ENGL 103W-D100 Burnaby INTRODUCTION TO DRAMA Fall 2014 Instructor: Alessandra Capperdoni Lectures: Thursdays 10:30 – 12:20am SUR 5100 Contact: [email protected] Office hours: Thu 1:30 – 3:20 SUR 5165 This course introduces students to the study of drama as literature (texts to be read), live performance and collaborative genre (theatre). We will focus on a broad range of plays (from ancient Greece and Shakespeare to modern realism and avant-garde experimentation) and discuss how they contributed to the changing understanding of drama throughout history and why they continue to resonate with modern audiences. Our approach to drama will be dynamic. Lectures will provide students with the historical and social context of the plays but will also include discussions of structure, form, action, and the role of theatre in culture. Tutorials will focus on students’ discussion and close -reading of the plays but will also provide an important space for the development of your essay writing skills. Writing assignments and in-class work will help students learn to think and write effectively about literature. In addition, the class will attend one theatrical production in Vancouver and will also engage in the writing and staging of a one-act play as part of group work. REQUIRED TEXTS: Aeschylus, Agamemnon Penguin, 1984 Sophocles, Oedipus the King Penguin, 1984 Shakespeare, King Lear Arden, 2009 Ibsen, Ghosts Oberon Classics, 2014 Anton Chekhov, The Three Sisters Dover, 1993 Bertolt Brecht, Mother Courage and Her Children Methuen, 2010 Harold Pinter, The Birthday Party Grove, 1994 Michael Redhill, Goodness Coach House, 2005 Wajdi Mouawad, Scorched Playwrights Canada, 2011 COURSE REQUIREMENTS: Attendance and participation 15% (includes blog, group work and in-class assignments) First essay (5 pages first draft 10% - and re-writing 6-7 pages 15%) 25% Final essay (6-7 pages) 20% Critical review 10% Final exam 30% Note : Cellphones will not be allowed in class. To receive credit for this course, students must complete all requirements.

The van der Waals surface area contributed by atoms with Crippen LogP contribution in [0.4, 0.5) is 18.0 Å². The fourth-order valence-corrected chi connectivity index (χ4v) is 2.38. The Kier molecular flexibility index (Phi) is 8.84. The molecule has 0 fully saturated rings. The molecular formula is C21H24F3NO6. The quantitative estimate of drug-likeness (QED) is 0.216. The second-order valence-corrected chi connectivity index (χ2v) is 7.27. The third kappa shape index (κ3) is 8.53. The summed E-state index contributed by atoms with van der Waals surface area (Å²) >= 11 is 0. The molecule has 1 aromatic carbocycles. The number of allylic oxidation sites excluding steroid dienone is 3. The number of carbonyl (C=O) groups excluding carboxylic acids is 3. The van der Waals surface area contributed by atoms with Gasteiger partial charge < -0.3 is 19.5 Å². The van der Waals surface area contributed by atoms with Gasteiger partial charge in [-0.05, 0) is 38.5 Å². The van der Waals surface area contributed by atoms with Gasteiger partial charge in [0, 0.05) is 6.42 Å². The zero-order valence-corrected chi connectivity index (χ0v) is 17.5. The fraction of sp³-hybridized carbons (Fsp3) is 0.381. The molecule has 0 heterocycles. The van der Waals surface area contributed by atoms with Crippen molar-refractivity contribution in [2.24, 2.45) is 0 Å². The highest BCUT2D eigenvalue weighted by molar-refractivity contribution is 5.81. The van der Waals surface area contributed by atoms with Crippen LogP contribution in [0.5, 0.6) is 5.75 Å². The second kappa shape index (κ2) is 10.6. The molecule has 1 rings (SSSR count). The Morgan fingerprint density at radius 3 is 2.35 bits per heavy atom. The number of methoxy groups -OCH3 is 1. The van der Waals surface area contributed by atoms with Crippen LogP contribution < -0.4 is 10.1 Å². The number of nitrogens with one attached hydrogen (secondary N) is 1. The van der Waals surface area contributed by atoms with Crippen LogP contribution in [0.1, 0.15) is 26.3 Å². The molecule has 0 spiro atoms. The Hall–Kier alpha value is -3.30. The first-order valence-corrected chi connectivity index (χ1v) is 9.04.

2 LEARNING OUTCOMES At the end of the course, students will be able to demonstrate their proficiency in the following activities: 1. Read and analyze drama texts with respect to drama conventions and performance. 2. Place texts in their historical and cultural context. 3. Analyze the ways in which playwrights have addressed questions about political and social relations through the genre of drama.